Using head mounted Cameras – weighing up the pros and cons… DD = Device dependant Advantages Disadvantages Excellent sound & picture quality (DD) Delicate equipment - easily broken! Reduced capture of participants’ faces Creates a lot of footage to review -but can ‘tag’ sections (DD) Some are water others weatherproof (DD) Difficult to maintain the correct recording angle Focused recording of the mobile device & interactions around it Not clear what is happening on the mobile device’s screen Students are interrupted less by using this method Visible to the public (DD) which can create anxiety for some Long record times, easy download (DD) Focus of attention/event is not wholly selected by the researcher
Using the iPhone 3GS – weighing up the pros and cons… Advantages Disadvantages Reasonable sound & picture quality Capture is researcher-led Quite robust for use outdoors & lightweight Difficult to view screen in sunlight & not waterproof! Can capture many different types of data, only using one device Poor zoom & sound range Wide choice of applications to choose from Expensive equipment Students are interrupted less by using this method Students & public may not know they are being recorded Long record times & large storage, easy download & synching Occasional signal loss & wrong application selected
Overall issues encountered with new technologies
Head camera: Which to use, various battery, file format & quality issues.
iPhone: sometimes difficult to .
Head camera: Student embarrassment around wearing & lecturer discomfort at potential interference & lessons being filmed?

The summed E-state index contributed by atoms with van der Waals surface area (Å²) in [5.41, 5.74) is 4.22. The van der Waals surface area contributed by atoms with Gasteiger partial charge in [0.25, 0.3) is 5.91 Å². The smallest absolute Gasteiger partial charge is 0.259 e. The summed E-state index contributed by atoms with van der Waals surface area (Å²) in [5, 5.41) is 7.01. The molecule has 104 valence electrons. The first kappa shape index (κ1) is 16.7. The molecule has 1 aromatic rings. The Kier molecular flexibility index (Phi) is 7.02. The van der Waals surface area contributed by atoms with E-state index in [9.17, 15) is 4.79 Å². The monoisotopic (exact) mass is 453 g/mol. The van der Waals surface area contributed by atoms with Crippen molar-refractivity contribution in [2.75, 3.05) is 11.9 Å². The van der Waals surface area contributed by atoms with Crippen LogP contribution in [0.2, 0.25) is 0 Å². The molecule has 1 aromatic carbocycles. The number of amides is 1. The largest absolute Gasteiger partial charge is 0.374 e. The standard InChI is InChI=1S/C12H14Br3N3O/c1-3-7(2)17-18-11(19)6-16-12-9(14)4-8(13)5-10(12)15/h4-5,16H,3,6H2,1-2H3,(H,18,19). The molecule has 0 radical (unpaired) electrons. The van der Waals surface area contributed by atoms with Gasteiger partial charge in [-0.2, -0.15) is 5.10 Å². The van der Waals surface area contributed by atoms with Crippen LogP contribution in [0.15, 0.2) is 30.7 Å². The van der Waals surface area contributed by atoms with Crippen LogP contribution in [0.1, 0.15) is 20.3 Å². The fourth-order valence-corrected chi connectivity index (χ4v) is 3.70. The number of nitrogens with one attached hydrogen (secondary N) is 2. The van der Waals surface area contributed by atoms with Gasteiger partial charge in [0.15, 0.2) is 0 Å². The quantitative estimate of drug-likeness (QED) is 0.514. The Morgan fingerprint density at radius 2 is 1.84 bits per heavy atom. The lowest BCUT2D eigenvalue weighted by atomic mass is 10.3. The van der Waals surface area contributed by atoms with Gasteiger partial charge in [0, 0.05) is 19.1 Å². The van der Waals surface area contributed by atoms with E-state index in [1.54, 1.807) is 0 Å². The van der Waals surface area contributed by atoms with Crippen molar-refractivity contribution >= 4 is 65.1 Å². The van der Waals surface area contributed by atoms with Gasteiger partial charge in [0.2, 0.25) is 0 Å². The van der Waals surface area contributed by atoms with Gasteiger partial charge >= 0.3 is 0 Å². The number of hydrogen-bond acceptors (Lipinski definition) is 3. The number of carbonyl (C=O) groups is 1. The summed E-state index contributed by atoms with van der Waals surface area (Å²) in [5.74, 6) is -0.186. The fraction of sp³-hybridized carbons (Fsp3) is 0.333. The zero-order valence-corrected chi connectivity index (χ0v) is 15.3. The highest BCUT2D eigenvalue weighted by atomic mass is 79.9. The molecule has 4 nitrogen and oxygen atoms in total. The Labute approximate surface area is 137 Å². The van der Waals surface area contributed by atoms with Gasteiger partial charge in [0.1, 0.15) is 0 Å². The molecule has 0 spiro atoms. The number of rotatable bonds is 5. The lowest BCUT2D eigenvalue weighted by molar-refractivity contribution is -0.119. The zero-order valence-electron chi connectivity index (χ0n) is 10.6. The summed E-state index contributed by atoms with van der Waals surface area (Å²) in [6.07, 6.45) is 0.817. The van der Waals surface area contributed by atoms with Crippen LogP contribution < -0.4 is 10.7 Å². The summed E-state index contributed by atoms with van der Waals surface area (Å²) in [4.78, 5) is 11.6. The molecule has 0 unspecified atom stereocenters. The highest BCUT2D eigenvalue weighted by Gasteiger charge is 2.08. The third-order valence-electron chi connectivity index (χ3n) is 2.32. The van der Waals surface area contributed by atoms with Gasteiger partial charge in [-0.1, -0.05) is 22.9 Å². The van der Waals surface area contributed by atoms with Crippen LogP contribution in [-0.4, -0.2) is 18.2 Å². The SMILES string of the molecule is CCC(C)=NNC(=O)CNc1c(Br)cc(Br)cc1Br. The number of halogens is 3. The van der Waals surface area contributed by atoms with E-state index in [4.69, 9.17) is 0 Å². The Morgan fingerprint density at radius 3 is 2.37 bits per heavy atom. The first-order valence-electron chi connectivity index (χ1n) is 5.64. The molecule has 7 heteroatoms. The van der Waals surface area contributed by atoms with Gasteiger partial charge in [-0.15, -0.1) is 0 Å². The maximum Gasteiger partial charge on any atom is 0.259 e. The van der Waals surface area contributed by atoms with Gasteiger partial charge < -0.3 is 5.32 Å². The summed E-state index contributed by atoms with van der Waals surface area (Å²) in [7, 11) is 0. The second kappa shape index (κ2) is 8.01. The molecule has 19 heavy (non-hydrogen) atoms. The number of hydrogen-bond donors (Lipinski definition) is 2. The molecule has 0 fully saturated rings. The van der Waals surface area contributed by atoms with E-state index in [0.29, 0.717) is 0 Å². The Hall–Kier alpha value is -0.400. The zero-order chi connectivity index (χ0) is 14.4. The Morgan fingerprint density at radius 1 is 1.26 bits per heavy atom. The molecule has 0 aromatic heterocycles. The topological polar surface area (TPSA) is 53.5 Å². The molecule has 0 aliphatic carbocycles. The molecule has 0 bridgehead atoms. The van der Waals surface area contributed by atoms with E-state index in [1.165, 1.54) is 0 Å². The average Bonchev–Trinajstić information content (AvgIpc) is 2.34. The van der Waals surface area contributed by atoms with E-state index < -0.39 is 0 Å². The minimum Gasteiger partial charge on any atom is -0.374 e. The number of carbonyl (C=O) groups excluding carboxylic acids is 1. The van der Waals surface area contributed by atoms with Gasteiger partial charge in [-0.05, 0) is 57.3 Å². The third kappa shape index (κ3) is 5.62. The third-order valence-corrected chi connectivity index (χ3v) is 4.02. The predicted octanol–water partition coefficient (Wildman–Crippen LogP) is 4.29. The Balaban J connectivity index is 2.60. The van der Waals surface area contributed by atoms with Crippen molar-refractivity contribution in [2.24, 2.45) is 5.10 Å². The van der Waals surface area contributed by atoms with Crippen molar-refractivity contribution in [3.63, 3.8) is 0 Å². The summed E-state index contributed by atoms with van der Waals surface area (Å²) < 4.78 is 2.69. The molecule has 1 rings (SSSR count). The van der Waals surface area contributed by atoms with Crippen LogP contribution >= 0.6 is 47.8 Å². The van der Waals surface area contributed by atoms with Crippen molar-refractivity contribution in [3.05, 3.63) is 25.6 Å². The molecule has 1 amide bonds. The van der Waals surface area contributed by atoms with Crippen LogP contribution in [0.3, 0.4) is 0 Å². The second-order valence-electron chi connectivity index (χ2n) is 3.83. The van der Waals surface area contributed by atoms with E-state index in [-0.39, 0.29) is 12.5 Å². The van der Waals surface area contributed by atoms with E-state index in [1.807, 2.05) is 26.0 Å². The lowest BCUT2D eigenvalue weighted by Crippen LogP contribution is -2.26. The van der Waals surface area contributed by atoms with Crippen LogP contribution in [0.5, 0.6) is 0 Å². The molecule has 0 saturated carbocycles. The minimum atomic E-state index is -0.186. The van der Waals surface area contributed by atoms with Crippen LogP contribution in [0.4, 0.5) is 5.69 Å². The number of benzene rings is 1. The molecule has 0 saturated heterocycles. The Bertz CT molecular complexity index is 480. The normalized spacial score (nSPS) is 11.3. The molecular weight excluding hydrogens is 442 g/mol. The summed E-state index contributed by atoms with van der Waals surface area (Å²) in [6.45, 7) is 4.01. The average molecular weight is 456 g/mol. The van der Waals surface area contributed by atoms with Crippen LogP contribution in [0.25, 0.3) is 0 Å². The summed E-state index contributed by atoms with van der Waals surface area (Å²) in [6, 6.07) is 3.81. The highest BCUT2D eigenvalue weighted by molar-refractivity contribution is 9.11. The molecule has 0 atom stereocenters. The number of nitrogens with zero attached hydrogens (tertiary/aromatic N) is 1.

iPhone: Difficult for students to know when they are being recorded, too comfortable with its social vs. research role?
Thematic Analysis is poorly defined & explained – for guidance see Braun, Virginia and Clarke, Victoria (2006) Using thematic analysis in psychology. Qualitative Research in Psychology, 3 (2). Pp.77-101.
“ Through its theoretical freedom, thematic analysis provides a flexible and useful research tool, which can potentially provide a rich and detailed, yet complex account of data.” (Braun et al., 2006:78)
The themes do not ‘emerge’ but are actively identified by the research through submersion in their data, which occurred through the storytelling.
These themes were compared across cases, refined, challenged & examined within the conceptual framework.
Recording participants in time & space, monitoring via GPS and constant video – invasion of privacy? Both participants & public?
But… the strict anonymity enforced by the University committee. What is essential & what begins to erode the richness of the data? It also reduces data sharing possibilities within the large TEL network.